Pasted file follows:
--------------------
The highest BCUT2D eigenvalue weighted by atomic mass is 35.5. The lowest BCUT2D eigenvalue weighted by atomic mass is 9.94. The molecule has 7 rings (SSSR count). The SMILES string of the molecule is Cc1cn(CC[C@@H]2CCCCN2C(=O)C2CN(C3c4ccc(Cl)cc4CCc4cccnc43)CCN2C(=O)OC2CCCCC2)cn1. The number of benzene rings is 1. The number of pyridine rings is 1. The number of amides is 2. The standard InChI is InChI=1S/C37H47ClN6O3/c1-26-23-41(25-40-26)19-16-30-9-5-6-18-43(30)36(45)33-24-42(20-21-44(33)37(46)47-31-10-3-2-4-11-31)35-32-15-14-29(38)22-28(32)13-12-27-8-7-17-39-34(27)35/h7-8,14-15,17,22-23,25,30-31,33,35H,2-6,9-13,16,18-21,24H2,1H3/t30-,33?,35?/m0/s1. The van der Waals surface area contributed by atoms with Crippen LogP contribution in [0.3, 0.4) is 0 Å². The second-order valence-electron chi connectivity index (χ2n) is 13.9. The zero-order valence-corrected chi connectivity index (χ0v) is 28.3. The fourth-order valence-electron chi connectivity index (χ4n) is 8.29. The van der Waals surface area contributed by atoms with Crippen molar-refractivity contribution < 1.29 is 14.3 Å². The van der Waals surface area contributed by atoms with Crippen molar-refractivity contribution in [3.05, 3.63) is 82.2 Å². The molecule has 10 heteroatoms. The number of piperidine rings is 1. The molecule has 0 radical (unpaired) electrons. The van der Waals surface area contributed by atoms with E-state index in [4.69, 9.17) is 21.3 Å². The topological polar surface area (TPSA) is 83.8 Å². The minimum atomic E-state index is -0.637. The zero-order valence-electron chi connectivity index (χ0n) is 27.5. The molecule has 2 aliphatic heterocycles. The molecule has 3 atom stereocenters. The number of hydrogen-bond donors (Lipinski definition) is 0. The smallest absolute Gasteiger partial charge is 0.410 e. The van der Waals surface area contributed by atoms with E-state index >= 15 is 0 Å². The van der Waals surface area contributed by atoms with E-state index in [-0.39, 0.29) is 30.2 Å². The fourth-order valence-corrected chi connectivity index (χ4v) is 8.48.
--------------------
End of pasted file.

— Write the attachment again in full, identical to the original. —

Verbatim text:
The highest BCUT2D eigenvalue weighted by atomic mass is 35.5. The lowest BCUT2D eigenvalue weighted by atomic mass is 9.94. The molecule has 7 rings (SSSR count). The SMILES string of the molecule is Cc1cn(CC[C@@H]2CCCCN2C(=O)C2CN(C3c4ccc(Cl)cc4CCc4cccnc43)CCN2C(=O)OC2CCCCC2)cn1. The number of benzene rings is 1. The number of pyridine rings is 1. The number of amides is 2. The standard InChI is InChI=1S/C37H47ClN6O3/c1-26-23-41(25-40-26)19-16-30-9-5-6-18-43(30)36(45)33-24-42(20-21-44(33)37(46)47-31-10-3-2-4-11-31)35-32-15-14-29(38)22-28(32)13-12-27-8-7-17-39-34(27)35/h7-8,14-15,17,22-23,25,30-31,33,35H,2-6,9-13,16,18-21,24H2,1H3/t30-,33?,35?/m0/s1. The van der Waals surface area contributed by atoms with Crippen LogP contribution in [0.3, 0.4) is 0 Å². The second-order valence-electron chi connectivity index (χ2n) is 13.9. The zero-order valence-corrected chi connectivity index (χ0v) is 28.3. The fourth-order valence-electron chi connectivity index (χ4n) is 8.29. The van der Waals surface area contributed by atoms with Crippen molar-refractivity contribution < 1.29 is 14.3 Å². The van der Waals surface area contributed by atoms with Crippen molar-refractivity contribution in [3.05, 3.63) is 82.2 Å². The molecule has 10 heteroatoms. The number of piperidine rings is 1. The molecule has 0 radical (unpaired) electrons. The van der Waals surface area contributed by atoms with E-state index in [4.69, 9.17) is 21.3 Å². The topological polar surface area (TPSA) is 83.8 Å². The minimum atomic E-state index is -0.637. The zero-order valence-electron chi connectivity index (χ0n) is 27.5. The molecule has 2 aliphatic heterocycles. The molecule has 3 atom stereocenters. The number of hydrogen-bond donors (Lipinski definition) is 0. The smallest absolute Gasteiger partial charge is 0.410 e. The van der Waals surface area contributed by atoms with E-state index >= 15 is 0 Å². The van der Waals surface area contributed by atoms with E-state index in [-0.39, 0.29) is 30.2 Å². The fourth-order valence-corrected chi connectivity index (χ4v) is 8.48.